In Silicon Valley, employees are finding themselves on the frontlines of workplace issues that for more than a decade have continued to crop up at leading technology companies, said David Lowe, managing partner of San Francisco-based employment law firm Rudy, Exelrod, Zieff & Lowe.
Lowe’s 10-lawyer boutique has handled thousands of employment-related cases since fellow name partners Mark Rudy and Steven Zieff co-founded the firm in 1986. Despite the recent #MeToo movement and some high-profile cases that have been brought against technology giants, Lowe, who has been with Rudy Exelrod for more than 22 years, said the issues facing those that his firm often represents have persisted throughout the years.
“We still have a long way to go,” he said.
Lowe is the lead lawyer in a suit filed earlier this week by former Google Inc. engineer Tim Chevalier against the technology industry titan for gender-based discrimination, harassment, retaliation and wrongful termination.
Chevalier, who is transgender, queer and disabled, claims that Google fired him for politically liberal content he posted on internal message boards, including criticism of former Google software engineer James Damore, who also sued the company in January after being fired for authoring a memo that argued in part that women were less suited for technology jobs than men.
Damore’s firing, which the National Labor Relations Board recently defended, and the subsequent suit he filed against Google have spurred a national conversation about how companies should handle digital discussions about workplace diversity.
“The tools and mechanisms that managers and co-workers use to discriminate against and harass employees have evolved with technology,” Lowe said. “Now, with internal group messaging platforms, we are seeing a whole new type of harassment and discrimination on a broader scale.”
Chevalier’s suit against Google, filed on Feb. 21 in San Francisco Superior Court, is seeking damages for his lost wages, emotional distress and punitive damages, as well as injunctive relief against the alleged harmful acts.
Last week, Lowe and his colleague Michelle Lee, who was recently promoted to partner at Rudy Exelrod, filed another suit against Silicon Valley venture capitalist Lucio Lanza that accused him of sexually assaulting 29-year-old entrepreneur Rachel Danae Vachata during a red-eye flight from San Francisco to Minneapolis.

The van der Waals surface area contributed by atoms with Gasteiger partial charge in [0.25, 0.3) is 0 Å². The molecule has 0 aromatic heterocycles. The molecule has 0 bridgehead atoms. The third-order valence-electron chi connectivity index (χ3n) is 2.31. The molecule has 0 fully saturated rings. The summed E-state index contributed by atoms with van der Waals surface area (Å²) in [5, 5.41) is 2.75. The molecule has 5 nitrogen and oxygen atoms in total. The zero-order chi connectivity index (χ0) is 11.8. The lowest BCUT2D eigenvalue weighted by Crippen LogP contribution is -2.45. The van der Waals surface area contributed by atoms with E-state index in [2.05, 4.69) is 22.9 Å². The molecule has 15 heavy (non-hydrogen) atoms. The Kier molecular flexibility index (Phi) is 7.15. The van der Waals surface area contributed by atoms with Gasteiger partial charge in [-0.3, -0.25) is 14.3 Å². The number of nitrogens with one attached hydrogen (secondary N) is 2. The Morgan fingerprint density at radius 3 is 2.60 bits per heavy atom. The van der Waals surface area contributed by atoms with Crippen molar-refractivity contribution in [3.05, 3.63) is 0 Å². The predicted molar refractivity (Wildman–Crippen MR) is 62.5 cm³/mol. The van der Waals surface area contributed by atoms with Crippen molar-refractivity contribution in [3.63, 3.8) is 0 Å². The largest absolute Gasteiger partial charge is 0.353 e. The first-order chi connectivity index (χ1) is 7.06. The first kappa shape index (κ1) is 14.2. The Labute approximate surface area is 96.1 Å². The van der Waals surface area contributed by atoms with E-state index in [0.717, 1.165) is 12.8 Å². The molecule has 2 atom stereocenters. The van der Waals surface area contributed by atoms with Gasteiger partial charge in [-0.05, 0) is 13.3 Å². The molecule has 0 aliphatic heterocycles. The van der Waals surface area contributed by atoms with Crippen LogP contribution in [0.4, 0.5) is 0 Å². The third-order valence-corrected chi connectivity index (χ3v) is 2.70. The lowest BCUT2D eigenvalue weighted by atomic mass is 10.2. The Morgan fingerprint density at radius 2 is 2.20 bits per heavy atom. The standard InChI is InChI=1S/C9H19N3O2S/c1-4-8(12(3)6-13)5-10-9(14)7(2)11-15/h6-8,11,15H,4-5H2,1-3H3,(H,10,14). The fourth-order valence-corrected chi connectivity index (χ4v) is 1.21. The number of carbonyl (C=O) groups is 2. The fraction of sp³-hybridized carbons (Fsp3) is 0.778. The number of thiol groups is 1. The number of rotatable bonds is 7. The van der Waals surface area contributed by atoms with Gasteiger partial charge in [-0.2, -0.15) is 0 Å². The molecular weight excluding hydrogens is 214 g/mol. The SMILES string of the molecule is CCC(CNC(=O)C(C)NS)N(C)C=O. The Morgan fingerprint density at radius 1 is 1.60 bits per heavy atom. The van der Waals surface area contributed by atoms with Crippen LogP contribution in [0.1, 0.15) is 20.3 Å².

Lowe said the two cases his firm filed this month are new variations on familiar themes.
“In the Vachata v. Lanza case, we are combating the way male venture capitalists use their power in the technology and startup community to exploit women, but for decades we have been fighting similar battles in other settings where men have been put in powerful positions over women, such as law firms and the C-suites of large companies,” he said. “Similarly, the Chevalier v. Google case is about how new technologies are impacting workplace harassment and retaliation, but the underlying bias and retaliatory animus are the same issues our firm has been litigating for 30-plus years.”
Rudy Exelrod gained national notoriety for its representation of former Cravath, Swaine & Moore associate Ellen Pao in her high-profile discrimination suit against storied venture capital firm Kleiner Perkins Caufield & Byers. Although Pao lost that case in 2015, Lowe said the litigation unveiled some repeating workplace issues that have arisen in Silicon Valley.
“As with every case we file, our primary goal is to help our clients vindicate their important legal rights, shine a spotlight on injustice and achieve an outcome that not only compensates them financially, but also deters other companies from engaging similar misconduct in the future,” Lowe said.
Mark Rudy, who has retired as a partner at Rudy Exelrod and is now a full-time mediator at the firm, said that since the allegations against movie mogul Harvey Weinstein emerged late last year, his firm has seen an increasing number of women, and sometimes men, go public with their claims of mistreatment.
Generally, most of these victims end up negotiating a confidential settlement with a company or harasser, Rudy said. However, under the recently enacted federal tax reform law, no tax deduction can be taken for any payment made in settling sexual harassment claims if the payment is subject to a nondisclosure agreement, which makes it harder for many companies to settle. As a result, Rudy expects more disputes to end up in court.
“The suits they brought have been bringing more attention to these important issues,” said Lowe of his clients. “Litigation is an important tool for social change, but it is not the only tool. Lawsuits are only effective in achieving social change when they are paired with broader movements.”
Lowe said he is currently working on 25 litigation and negotiation matters, with a majority of them being compensation disputes and retaliation cases from whistleblowers, many of whom allege some form of discrimination or sexual harassment by their current or former employers.
When he joined Rudy Exelrod in 1995, Lowe was the eighth lawyer in the door at the boutique. He was promoted to partner in 2003 and became a name partner at the firm in 2008. Lowe said that Rudy Exelrod is likely to remain at about the same size in the future.
“It allows us to give very personal attention to every client, work very closely together as a team, and be selective about the cases we take on,” he said.
Lowe added that Rudy Exelrod’s revenue comes from individual cases and class action ligation. According to its website, the firm has obtained the largest overtime judgment in U.S. legal history in the class action case, Bell, et al. v. Farmers, which resulted in a landmark $210 million judgment against the insurance giant.